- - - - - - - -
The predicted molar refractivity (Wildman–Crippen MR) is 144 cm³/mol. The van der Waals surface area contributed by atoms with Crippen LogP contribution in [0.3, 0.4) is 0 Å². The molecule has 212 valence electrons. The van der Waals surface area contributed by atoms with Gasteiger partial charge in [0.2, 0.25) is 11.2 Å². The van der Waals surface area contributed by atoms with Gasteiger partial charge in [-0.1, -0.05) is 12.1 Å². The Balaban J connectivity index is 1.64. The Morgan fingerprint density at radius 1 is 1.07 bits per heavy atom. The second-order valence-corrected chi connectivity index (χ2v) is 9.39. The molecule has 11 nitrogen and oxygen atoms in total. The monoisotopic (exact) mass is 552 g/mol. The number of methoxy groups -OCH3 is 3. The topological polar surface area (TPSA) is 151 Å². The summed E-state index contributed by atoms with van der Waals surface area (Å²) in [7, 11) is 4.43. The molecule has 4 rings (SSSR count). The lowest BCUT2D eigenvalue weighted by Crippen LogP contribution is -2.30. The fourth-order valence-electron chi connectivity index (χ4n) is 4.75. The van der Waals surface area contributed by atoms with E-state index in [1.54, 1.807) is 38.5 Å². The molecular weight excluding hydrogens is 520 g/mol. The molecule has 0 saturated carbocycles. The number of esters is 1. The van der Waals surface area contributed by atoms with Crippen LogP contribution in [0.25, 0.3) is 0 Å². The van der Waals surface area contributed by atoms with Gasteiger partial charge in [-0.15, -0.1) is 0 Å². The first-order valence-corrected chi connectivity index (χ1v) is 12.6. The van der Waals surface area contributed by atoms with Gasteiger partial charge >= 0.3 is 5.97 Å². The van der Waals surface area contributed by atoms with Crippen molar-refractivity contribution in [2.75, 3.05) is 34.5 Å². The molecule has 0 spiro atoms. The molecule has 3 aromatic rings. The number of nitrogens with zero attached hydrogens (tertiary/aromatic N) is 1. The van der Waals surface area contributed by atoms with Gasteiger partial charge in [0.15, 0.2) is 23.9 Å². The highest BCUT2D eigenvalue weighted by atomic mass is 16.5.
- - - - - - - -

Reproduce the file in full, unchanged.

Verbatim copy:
The predicted molar refractivity (Wildman–Crippen MR) is 144 cm³/mol. The van der Waals surface area contributed by atoms with Crippen LogP contribution in [0.3, 0.4) is 0 Å². The molecule has 212 valence electrons. The van der Waals surface area contributed by atoms with Gasteiger partial charge in [0.2, 0.25) is 11.2 Å². The van der Waals surface area contributed by atoms with Gasteiger partial charge in [-0.1, -0.05) is 12.1 Å². The Balaban J connectivity index is 1.64. The Morgan fingerprint density at radius 1 is 1.07 bits per heavy atom. The second-order valence-corrected chi connectivity index (χ2v) is 9.39. The molecule has 11 nitrogen and oxygen atoms in total. The monoisotopic (exact) mass is 552 g/mol. The number of methoxy groups -OCH3 is 3. The topological polar surface area (TPSA) is 151 Å². The summed E-state index contributed by atoms with van der Waals surface area (Å²) in [7, 11) is 4.43. The molecule has 4 rings (SSSR count). The lowest BCUT2D eigenvalue weighted by Crippen LogP contribution is -2.30. The fourth-order valence-electron chi connectivity index (χ4n) is 4.75. The van der Waals surface area contributed by atoms with E-state index in [1.54, 1.807) is 38.5 Å². The molecular weight excluding hydrogens is 520 g/mol. The molecule has 0 saturated carbocycles. The number of esters is 1. The van der Waals surface area contributed by atoms with Crippen LogP contribution in [0.25, 0.3) is 0 Å². The van der Waals surface area contributed by atoms with Gasteiger partial charge in [-0.15, -0.1) is 0 Å². The first-order valence-corrected chi connectivity index (χ1v) is 12.6. The van der Waals surface area contributed by atoms with Gasteiger partial charge >= 0.3 is 5.97 Å². The van der Waals surface area contributed by atoms with Crippen molar-refractivity contribution in [2.75, 3.05) is 34.5 Å². The molecule has 0 spiro atoms. The molecule has 3 aromatic rings. The number of nitrogens with zero attached hydrogens (tertiary/aromatic N) is 1. The van der Waals surface area contributed by atoms with Gasteiger partial charge in [0.15, 0.2) is 23.9 Å². The highest BCUT2D eigenvalue weighted by atomic mass is 16.5.